and somewhat sad.
There is still the bizarre element we come to expect. The mirrors on stage to
foil the casual snapper using a flash is my theory, supported by the pre show
announcement admonishing those who attempt to watch the show through
their camera phones rather than "live and in person". The glances and glares
and a hundred expressions delivered at band members. You know the looks,
'I approve' with the eyebrows, 'I wish you were not here' with a sly squint,
'my hair is okay isn't it?' with a tug, the thumb and forefinger chin rub. The
hands on the hips and belt fiddle. The body bends and chaplinesque
moments. They were all on display tonight as usual.
So what of the 2013 version of Bob Dylan? He's said he continues to make
music for new audiences and again proved that by show casing four songs
from the latest release. Only Pay In Blood didn't work. A song that lacks a
tune became more tuneless, if such a thing were possible, while Bob tried to
crowbar the flabby lyrics into some sort of structure. Tangled Up In Blue by
the way is re-arranged ambling around until the title line is thankfully delivered
in its original format.
The set list remaining unchanged is a change. Unusual for the so-called Never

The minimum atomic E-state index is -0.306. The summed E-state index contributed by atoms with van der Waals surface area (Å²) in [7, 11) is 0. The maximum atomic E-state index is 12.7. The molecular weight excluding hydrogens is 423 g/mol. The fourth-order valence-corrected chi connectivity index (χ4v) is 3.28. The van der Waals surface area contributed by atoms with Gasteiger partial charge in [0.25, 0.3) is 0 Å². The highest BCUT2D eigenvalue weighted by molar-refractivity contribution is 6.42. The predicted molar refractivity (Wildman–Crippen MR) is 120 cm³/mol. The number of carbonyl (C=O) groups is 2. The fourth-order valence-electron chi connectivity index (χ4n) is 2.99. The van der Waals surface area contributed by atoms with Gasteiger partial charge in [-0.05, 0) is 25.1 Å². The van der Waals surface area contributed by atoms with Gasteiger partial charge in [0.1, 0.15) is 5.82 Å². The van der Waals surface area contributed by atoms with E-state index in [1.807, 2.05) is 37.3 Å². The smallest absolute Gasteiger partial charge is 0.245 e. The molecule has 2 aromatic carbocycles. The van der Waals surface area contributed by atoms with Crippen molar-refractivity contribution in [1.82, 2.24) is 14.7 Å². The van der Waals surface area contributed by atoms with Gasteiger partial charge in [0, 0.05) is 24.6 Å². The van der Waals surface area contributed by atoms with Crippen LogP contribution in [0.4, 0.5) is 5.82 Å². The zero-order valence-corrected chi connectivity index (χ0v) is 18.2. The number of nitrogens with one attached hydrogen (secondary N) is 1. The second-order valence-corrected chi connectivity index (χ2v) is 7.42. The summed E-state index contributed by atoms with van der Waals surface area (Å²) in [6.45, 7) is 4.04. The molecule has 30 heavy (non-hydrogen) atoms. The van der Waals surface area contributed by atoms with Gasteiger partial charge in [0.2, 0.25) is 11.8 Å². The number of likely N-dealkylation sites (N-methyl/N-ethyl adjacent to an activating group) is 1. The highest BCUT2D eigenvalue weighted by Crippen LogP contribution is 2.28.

Ending Tour but then look at the setlists from earlier years. Those pre 'Never
Ending Tour' shows. Those pre internet ExpectingRain Boblinks set list trackers.
Those pre Dylan Pool 'guess what he's gonna play tonight' gamers.
The stage has been set for the "Bob Dylan show" now. One could explain the
lack of song changes with the arrival of his new lead guitar player. There's
probably an element of truth in that but he's clearly a very accomplished
musician who can turn his hand to anything. He's a very exciting addition.
Asheville 2013 demonstrates to all who care to listen that Dylan is still engaged
and can still leave me speechless. There were moments of majesty tonight I
very much doubted I'd ever see again. After all these years he can still do it.
These years have not been long and wasted. Far from it. What a ride it's been.
Review by Tom Kerr
I have read many reviews from this tour from people who didn't much
like the shows they attended. Several referred to how "dark" they were,
using words like "dirge" and "death" to describe the overall performance/mood.
That's bullshit. The stage ambiance is low-light and minimal, and Dylan
uses trademark snarl in some of his vocal deliveries. Some of the lyrics
go into dark places. But the music and its performance were far from funereal.